A selection of bird species with Black in their common English names for the Weekly Prompts Photo Challenge: Black.
A Black Tern feeding over a roadside marsh in Saskatchewan, Canada.
A female Blackcap feeding on a windfall apple in the winter in Cheshire, England. Female Blackcaps have brown caps.
A male Yellow-headed Blackbird displaying in Saskatchewan, Canada.
A male Common Blackbird eating a windfall apple in the winter in Cheshire, England.
A male Black-throated Blue Warbler pretending it’s an Oriole by eating the grape jelly in an Oriole feeder. Ontario, Canada.
A male Red-winged Blackbird proclaiming its territory in Saskatchewan, Canada.
Throwback Thursday travels back to Cheshire in the early 1990s. This is a female Blackcap feeding on a windfall apple in the winter. Sometimes known as the Eurasian Blackcap (Sylvia atricapilla) it is a member of the Warbler family. The male Blackcap has a black cap on its head, the female a brown cap.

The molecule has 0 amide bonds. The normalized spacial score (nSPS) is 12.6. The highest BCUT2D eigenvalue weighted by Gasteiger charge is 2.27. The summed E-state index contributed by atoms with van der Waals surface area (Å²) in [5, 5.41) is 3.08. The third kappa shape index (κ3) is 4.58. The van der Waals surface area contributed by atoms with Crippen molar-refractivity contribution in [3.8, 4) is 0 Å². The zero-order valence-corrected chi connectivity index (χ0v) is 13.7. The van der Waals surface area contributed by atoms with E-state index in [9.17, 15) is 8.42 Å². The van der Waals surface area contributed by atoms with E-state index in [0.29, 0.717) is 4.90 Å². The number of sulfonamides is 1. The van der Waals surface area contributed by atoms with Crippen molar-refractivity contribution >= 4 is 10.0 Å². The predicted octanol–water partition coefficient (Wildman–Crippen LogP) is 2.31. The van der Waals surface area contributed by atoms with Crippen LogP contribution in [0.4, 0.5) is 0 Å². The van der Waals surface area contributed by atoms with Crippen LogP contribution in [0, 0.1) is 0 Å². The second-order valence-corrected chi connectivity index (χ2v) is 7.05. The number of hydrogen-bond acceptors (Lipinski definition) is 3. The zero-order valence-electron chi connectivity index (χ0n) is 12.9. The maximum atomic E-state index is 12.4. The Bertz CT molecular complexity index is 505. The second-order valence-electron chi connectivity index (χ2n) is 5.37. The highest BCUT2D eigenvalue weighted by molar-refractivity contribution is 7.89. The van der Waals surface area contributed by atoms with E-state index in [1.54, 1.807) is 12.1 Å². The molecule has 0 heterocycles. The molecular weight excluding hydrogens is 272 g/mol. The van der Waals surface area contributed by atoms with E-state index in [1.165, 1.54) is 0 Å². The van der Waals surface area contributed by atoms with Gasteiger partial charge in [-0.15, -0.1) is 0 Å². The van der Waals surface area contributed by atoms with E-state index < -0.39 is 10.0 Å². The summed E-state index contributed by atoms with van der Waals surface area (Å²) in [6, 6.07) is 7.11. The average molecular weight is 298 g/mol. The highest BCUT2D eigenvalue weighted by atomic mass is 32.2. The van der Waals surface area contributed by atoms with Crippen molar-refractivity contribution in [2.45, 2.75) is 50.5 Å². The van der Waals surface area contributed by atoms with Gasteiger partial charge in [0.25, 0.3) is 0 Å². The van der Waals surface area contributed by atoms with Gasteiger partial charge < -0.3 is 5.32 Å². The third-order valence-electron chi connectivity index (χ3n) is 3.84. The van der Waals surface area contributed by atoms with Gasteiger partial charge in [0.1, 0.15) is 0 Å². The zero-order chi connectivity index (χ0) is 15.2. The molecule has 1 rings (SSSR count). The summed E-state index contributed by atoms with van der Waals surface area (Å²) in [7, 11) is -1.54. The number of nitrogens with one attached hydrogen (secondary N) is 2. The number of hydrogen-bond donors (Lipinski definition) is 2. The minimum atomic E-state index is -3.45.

They were traditionally a summer visitor, arriving in the U.K. to breed. However, in the 1980s a few birds were being recorded in gardens in the winter. In the early 1990s when this photo was taken they were still uncommon in the winter. A few years later they were becoming common. If I recall correctly this bird was reported to the county recorder for inclusion in that years county bird report.
Since then numbers have continued to increase. Research has shown that the winter birds are different than the ones that breed in the U.K. in the summer. The wintering Blackcaps arrived from Germany. Isotope analysis has also shown that the German birds wintering in the U.K. tend to mate with other Blackcaps that wintered in the U.K. when back in Germany for the summer.
Another interesting point is that Blackcaps prefer mature deciduous woodland for breeding in the summer while the birds that arrive from Germany to spend the winter prefer gardens. It’s thought that the birds started wintering in the U.K. because of the milder winters and the availability of food with people feeding birds in their gardens.